But the converse is also true. My same brother who reviles me for my faith, is sceptical of the beauty of life. I have written about my relationship with my father before as dysfunctional—that I did not and do not respect him for the way he has treated the people in his life, his bullying and mean-spirited ways, but I have also come to have an easy relationship with him. Once I realised that I could simply refuse to let him in, his power to hurt me dropped to nothing. But my younger brother reviles him, loathes him, to the point that it consumes his life. He blames him for everything that is wrong in his own life.
I learned recently that my brother has a tendency to snoop. I would like to make an aside about the character of a snoop. It takes a black heart to be a snoop. So, the title of this post—that you find what you are looking for, applies every bit as much to the black-hearted snoop. Well my brother snooped into the private recesses of my father’s private spaces, drawers, computer, back of his closet, wherever, I scarcely know, and discovered things that confirmed his own feelings of dislike and hate. Specifically, he discovered that our father is a boot fetishist.
I know this because he told me once when I was driving him on a long drive into the City. I wasn’t really interested in knowing the details, or even hearing about it, because it really isn’t any of my business. And given how little I enjoyed inadvertently finding pornographic images of my mother, I had little desire to get to know my parent’s sexuality.
Well, I learned recently that my younger brother had a history of snooping out my father’s pornography, something I didn’t know as I had already left home before he had entered puberty. What I also didn’t know is that my father discovered that he had been found out, felt utterly humiliated and angered by it, and this resulted in fist fights between the two of them. Shame on both of them!
My father is also an atheist. Do I equate boot-licking with atheism? Nope. But I do equate an absence of faith with someone who would punch out his son for finding his porn stash. This is nothing compared to what kind of man would brag to his son [me] about how he cheated on my mother when they were still married, or how when I was a teen he wanted me to join him at a strip club that he went to on his way home from work every day. Strip clubs churn my stomach in ways that are wrenching, and I shall write about them someday.
I guess what I am saying is that my brother wanted to find a reason to justify his hate for my father, and he found it by rummaging into my father’s privacy. He wanted to stand in judgement. But I think they are both damned for it. We have expressions for this. “You reap what you sow.” And, “Do unto others as you would have done to you.” And, a personal favourite, “what goes around, comes around.” My version of all of these is, “we always find what we are looking for.”
When you look for good in people, you find good. When you look for bad in people, or seek to stand in judgement, you find all that is wrong, and sick, and depraved. As someone whose own closets were literally [and by the way, what a great expression, “coming out of the closet”] filled with the tools to enable judgement—girl’s clothes, diapers, and already from a young age, I have been particularly sensitive to this. Not least because the snooping of friends and family has on occasion been revealed to me with the intent to hurt. I have found myself consciously respecting the privacy of others.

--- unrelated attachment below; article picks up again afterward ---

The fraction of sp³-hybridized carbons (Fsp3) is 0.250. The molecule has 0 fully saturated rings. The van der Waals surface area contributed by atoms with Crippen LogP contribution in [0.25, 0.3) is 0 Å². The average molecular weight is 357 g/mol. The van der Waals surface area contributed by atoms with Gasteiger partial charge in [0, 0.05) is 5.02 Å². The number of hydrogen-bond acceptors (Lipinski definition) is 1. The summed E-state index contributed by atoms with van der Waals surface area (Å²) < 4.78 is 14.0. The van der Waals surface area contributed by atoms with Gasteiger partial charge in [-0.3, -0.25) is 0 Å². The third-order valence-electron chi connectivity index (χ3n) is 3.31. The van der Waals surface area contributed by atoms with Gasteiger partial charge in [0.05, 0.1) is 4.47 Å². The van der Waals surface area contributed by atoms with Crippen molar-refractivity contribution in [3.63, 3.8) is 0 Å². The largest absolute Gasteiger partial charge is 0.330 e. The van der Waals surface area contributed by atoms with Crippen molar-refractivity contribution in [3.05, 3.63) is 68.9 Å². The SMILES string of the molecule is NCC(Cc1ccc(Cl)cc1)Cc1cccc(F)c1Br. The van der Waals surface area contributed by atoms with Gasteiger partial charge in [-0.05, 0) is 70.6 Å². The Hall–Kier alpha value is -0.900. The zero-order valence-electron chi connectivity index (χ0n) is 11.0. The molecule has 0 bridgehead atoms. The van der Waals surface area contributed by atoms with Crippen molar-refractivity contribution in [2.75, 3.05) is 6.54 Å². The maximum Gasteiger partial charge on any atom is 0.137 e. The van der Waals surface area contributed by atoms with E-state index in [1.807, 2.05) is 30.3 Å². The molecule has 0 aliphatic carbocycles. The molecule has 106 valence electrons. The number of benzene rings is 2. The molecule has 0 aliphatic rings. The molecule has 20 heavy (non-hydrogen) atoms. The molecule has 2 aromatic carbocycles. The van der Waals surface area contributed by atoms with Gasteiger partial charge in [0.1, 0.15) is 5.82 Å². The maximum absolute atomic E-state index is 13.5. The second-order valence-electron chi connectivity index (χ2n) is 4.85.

As my siblings picked over my mother’s belongings after her passing, they were particularly drawn to some “pornographic” selfies she had taken and turned into a book, presumably to share with her husband. They wanted me to look. I had no interest. Thankfully neither did my sisters. I can applaud my mother’s desire to create some kind of means of titillating her husband and orienting his libido around her—as an expression of creativity, spirit and also vulnerability. I would like to leave it at that.
The purpose of all of this meandering is not to judge. It is simply to say that our intent is fundamental to the shape that our life takes. I intend to support and stand by my wife until my dying day. [This transgender business may have put some ripples on the smooth surface of the pond]. That is my choice, because I engage with the good in her, and seek to encourage the good in her. I am very often a complete turkey, however. Being human has its downsides! Usually I can course-correct without too much psychic disturbance.
My budding relationship with Mistress is improving my ability to “course correct.” What I might call it is being able to listen, to be tuned into the needs of another, of providing support and devotion without condition. Of always striving to learn and to adapt, and to meeting the person where they are, wherever they are, when they are, and how they are. This is an even more important form of presence. Because in those moments we are present together. And that is how you nourish the soul. It does help that our interactions are informed by a D/s dynamic, because this provides a kind of roadmap towards the spiritual and present connection that is growing between us.
Humans are social creatures. If you believe as I do that the essence of God not just lies in all of us but is the connective tissue that connects us to one another, this becomes a spiritual necessity. Connecting to people is necessary for a fulfilled and happy life.
Going back to my opening point—that you will find what you are looking for, it is precisely this, and it is a tonic for the soul. If you approach people in your life with openness and curiosity, your life will be rich. If you learn to give without expectation of return, if you learn to just be love, then you will be enveloped by love. If you live without judgement, it will be rare that others seek to harm or punish you with their own judgement. Live with Grace and you will be Grace.